The idea to adopt a llama began when I met a woman (now a friend) at a business function, where I confessed my interest in buying the farm. She was from the same town, and lived around the corner. She asked why the interest. With a Town Girl flush, I replied, “I’ve always wanted to have a horse.”
“No,” she replied. “You don’t want a horse. Too expensive. You want a llama. They cost less to keep and they’re smarter.”
“A llama, huh?” I tried to imagine exactly what a llama looked like, since I hadn’t seen one – on TV – in a while, and I don’t know that I had ever seen one in person. The best I could do was recall the Pushmi-Pullyu from Dr. Doolittle. Half of that. “There’s an alpaca farm I often pass on the way out of town, and I honestly thought that might be fun….”
“No,” she replied. “You don’t want an alpaca. You want a llama.” I think she claimed alpacas were squirrelly or feisty or something that made me think of them from that point on as the brats of the camelid family. My son bought in, too, and later said as we drove by a pasture full neatly groomed specimens, “Alpacas are feisty. Look at the smug looks on their faces. Yeah. Alpacas are definitely smug.” We developed a sort of disdain for them as a family. As though we were part of a movement to turn others against alpacas with their fine, fine wool and their bad, bad attitudes.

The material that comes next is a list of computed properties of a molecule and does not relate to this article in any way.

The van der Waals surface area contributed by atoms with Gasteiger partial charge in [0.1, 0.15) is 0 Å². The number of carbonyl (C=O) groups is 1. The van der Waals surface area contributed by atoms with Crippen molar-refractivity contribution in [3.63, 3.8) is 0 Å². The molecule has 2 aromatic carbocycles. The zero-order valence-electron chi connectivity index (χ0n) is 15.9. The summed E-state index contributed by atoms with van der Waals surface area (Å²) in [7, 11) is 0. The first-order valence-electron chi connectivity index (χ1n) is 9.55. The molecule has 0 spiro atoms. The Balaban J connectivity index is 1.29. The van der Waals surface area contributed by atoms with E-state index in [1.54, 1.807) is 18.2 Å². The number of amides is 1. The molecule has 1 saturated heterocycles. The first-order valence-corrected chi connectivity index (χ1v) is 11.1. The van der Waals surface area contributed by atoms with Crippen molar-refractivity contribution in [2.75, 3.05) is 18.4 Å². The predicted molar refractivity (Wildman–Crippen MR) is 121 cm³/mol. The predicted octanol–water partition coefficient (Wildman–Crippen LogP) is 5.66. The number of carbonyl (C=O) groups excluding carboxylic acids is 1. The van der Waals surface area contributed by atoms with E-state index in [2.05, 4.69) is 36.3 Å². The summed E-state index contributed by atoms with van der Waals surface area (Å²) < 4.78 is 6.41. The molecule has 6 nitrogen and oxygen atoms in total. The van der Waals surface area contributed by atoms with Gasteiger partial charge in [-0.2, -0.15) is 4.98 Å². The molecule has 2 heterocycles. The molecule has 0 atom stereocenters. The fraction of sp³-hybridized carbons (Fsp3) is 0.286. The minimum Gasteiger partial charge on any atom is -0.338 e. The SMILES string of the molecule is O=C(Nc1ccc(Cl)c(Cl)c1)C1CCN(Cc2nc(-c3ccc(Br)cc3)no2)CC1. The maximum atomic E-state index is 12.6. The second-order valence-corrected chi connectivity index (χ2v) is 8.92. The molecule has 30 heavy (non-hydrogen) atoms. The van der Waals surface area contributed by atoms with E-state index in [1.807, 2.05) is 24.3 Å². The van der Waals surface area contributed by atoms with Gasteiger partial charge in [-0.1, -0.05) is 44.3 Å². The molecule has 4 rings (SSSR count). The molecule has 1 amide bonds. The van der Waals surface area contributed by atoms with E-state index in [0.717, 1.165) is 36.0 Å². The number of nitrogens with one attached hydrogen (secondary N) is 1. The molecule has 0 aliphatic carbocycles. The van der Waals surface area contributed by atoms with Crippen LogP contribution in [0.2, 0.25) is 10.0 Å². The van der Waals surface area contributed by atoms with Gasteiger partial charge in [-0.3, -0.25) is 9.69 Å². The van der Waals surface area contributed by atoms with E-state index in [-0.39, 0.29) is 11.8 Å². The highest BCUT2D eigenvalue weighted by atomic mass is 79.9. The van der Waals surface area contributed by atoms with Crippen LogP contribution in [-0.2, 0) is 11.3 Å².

My desire to have a llama, of course, was news to me. I really had thought I wanted a horse, but this woman’s confidence was strangely convincing. And admittedly, having a llama did sound kind of cool. Exotic. “Come over and see my llama,” I imagined myself saying. How cool that would be!
I was sold, and I mentioned the conversation to my mother, whom I was trying to convince to move to the farm with us if we purchased it. To my surprise, she proclaimed, “Oh! I have always wanted a llama!”
What the…. My mother is a 90-year-old woman who grew up on a farm in Missouri, and as far as I was concerned, would never have encountered a llama in her life. Now I am finding out she has been harboring a secret fantasy of owning one. Well, knock me over with a feather! (That’s the kind of thing Missouri farm girls say.)
Mom went on to explain that they were so elegant and calm and dignified. Qualities I know my mother holds in high esteem. Why had I not seen this natural attraction before? Now I felt I needed to get a llama for my mother, for goodness sake. If I was able to help her check this elusive item off her bucket list, I might lock in the “Favorite Kid” spot. I began to describe to her how we would build her wing of the farmhouse to open onto the llama pasture so she and the llama could stare at each other elegantly all day long. We got ourselves so worked up that I scoured Craig’s List that day searching for the perfect llama. (Recall that we did not have a farm yet, but that seemed to be a minor technicality.)